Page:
Amandla Stenberg’s Election Night Story Has An Eerie Connection To America Under Trump

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Countless celebrities have shared their Election Day horror stories since Nov. 8, 2016 following the election of President Donald Trump. However, in an interview with Janelle Monáe for Teen Vogue, actor Amandla Stenberg said they heard the election results from a visually shocking and strangely foreshadowing source — a fellow actor dressed as a Nazi. The 18-year-old said they were on a movie set for the film Where Hands Touch, "about a biracial girl growing up during the Holocaust," when a co-star shared the news.

Stenberg said:

Sadly, this would not be the last time Stenberg would be confronted with this historic visual of hatred nor experience the extent with which the United States is actually divided. Their interview was published three days after thousands of white supremacists and neo-Nazis held a rally in Charlottesville, Virginia protesting the removal of a statute honoring Confederate Gen. Robert E. Lee. Although they weren't dressed in traditional Nazi uniforms, the protestors wore everyday clothes while spreading their message of anti-semitism, racism, and white power — thus making their presence and proximity to the public uncomfortably close. These men and women weren't actors. They were our neighbors, co-workers, and classmates.

As disheartening as the Charlottesville rally was, Stenberg responded with a subtle yet effective Instagram post — a black and white photo of a backyard with a small sign that reads "#RESIST."

Josh Olins/ Teen Vogue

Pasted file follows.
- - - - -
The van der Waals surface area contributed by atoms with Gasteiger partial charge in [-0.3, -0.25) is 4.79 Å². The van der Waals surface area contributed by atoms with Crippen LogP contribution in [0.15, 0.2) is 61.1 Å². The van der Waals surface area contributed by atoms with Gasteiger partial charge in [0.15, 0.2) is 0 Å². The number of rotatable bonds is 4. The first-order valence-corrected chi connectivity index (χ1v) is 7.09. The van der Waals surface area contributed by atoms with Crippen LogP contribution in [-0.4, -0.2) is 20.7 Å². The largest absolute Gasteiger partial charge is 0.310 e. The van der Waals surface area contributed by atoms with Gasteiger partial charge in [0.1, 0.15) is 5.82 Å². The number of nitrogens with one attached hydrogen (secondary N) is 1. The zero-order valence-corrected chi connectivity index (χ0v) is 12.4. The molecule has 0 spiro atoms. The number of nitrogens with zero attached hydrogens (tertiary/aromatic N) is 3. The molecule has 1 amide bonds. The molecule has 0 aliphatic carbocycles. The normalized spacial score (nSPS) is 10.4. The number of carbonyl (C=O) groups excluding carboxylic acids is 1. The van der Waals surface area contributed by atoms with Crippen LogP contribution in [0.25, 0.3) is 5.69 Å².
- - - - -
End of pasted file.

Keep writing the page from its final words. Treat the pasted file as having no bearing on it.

Stenberg's emotional reaction to Trump's election in contrast to her blunt Instagram post captures the mentality they've chosen to adopt throughout Trump's presidency. From talks of building walls to denying transgender men and women the opportunity of serving in the military, the country's progress appears to be unraveling. Stenberg told Monáe their director on Where Hands Touch, Amma Asante, offered them wise words of comfort to get through the next four years. "She told me that progress is like a coil you have to go down in order to circle back up again. That’s how it’s worked throughout history. That’s how it will continue to work."

One could argue the country has been in the midst of a downward spiral since Nov. 8, 2016. Nearly a year later, Stenberg's Election Day story mirrors the reality America has come to face. The country is and has been split on the basis of race, color, religion, gender, and sexual orientation. And now, white supremacists feel emboldened enough to show their faces, especially under a president who can take two days to condemn their blatant hate speech

Watching history repeat itself can be too much to bear for just about anyone. And in Stenberg's case, there's no one to call "cut" when confronted with actual hatred in the real world. Yet taking action, speaking out, and inspiring others as Stenberg does will lead others toward circling back up toward progress.